Grooming the slopes, an art unto itself

February 18, 2011 7:30:16 PM PST
Heading out to the slopes after a good dose of snow on the mountains always makes for an enjoyable trip out to the Sierra. But what many skiers and snowboarders don't realize is just what goes into getting the mountain ready for a perfect day on the slopes.

Late in the day, as you are taking your last run down the slope, modern-day mountain men are just getting to work. Heavenly, one of Lake Tahoe's biggest ski resorts, uses a snow grooming team. It takes 16 snow cats, running all night, to keep the slopes in top condition.

"A lot of veteran operators here," says grooming manager Todd Rudis. "We have about 250 years of combined experience on the crew."

And this year they all want the same thing.

"Everyone wants to run the beast," he says.

The beast is a brand new grooming machine, bigger and more efficient than ever before. In the world of snow cats, it's considered the sporty model.

"It's 500 horsepower," says Rudis. "Designed on the inside of this by Pininfarina, an Italian company. They do work for Ferrari."

The Heavenly fleet includes two beasts. ABC7 rode along with Keith Bachman and Bryan Hickman as they headed out to make their mark on the snow.

"You show up here, it's a blank canvas," describes Hickman. "People have been skiing it all day long and it's pretty beat up, especially after some of those holiday weekends when you have a lot of people out on the hill."

As people ski and snowboard, they naturally push the snow to the edge of the runs and down the hill. The groomer's job is to spread it evenly, back in the center. The beast has a front blade 22 feet wide, compared to 17 feet on older models. The blade pushes the snow in place and then the tiller on the back creates the smooth surface.

"You want it to be as flat as possible and of course have that seamless corduroy," says Hickman.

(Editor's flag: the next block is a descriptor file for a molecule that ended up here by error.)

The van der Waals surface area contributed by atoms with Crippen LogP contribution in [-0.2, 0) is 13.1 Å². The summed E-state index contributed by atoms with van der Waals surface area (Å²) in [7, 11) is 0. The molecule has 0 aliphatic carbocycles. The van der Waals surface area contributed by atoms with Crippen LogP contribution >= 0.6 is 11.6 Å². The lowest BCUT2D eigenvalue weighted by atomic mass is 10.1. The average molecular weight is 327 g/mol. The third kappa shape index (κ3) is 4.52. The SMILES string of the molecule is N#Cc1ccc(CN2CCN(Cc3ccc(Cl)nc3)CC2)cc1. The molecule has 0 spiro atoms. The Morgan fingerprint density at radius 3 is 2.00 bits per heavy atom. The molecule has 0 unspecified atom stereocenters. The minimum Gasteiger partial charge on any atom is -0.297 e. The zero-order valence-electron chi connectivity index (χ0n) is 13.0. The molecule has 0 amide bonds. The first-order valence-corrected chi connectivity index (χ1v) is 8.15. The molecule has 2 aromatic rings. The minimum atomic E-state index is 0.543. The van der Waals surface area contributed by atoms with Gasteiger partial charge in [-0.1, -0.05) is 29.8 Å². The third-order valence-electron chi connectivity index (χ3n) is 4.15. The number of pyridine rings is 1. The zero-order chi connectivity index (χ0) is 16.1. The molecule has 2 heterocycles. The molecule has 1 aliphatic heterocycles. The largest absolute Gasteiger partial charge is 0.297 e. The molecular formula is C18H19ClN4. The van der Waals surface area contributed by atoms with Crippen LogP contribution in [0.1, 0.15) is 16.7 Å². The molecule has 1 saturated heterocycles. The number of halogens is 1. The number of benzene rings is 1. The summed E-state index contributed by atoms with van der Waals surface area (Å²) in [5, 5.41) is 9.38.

The snow cats go up and down the slope -- again and again -- until it's perfect.

"This is the best job on the mountain. This is my office here and you can't beat the office view. I get to run around all night grooming and then I get to ski all day long," says Hickman. "You definitely have a pride of ownership in your runs -- the ones that you do a lot."

Early in the season, Hickman spent two weeks sculpting the snow to get a black diamond run open. Heavy wind and weird angles still make it particularly tough to tame. The beast can make a big difference, with both power and great visibility from the cab.

"We even have a rear view camera that comes on when it's in reverse," he says..

On the top of the mountain the temperature can drop below zero, but inside the cab it stays toasty warm.

The team works until midnight. Then another crew works until the lifts open in the morning and then that perfect corduroy is all yours.

"It's definitely a craft," says Rudis. "The product you leave behind is your signature."

The Heavenly team says grooming technology is changing so quickly, they replace a third of their fleet every year.

Written and produced by Jennifer Olney.

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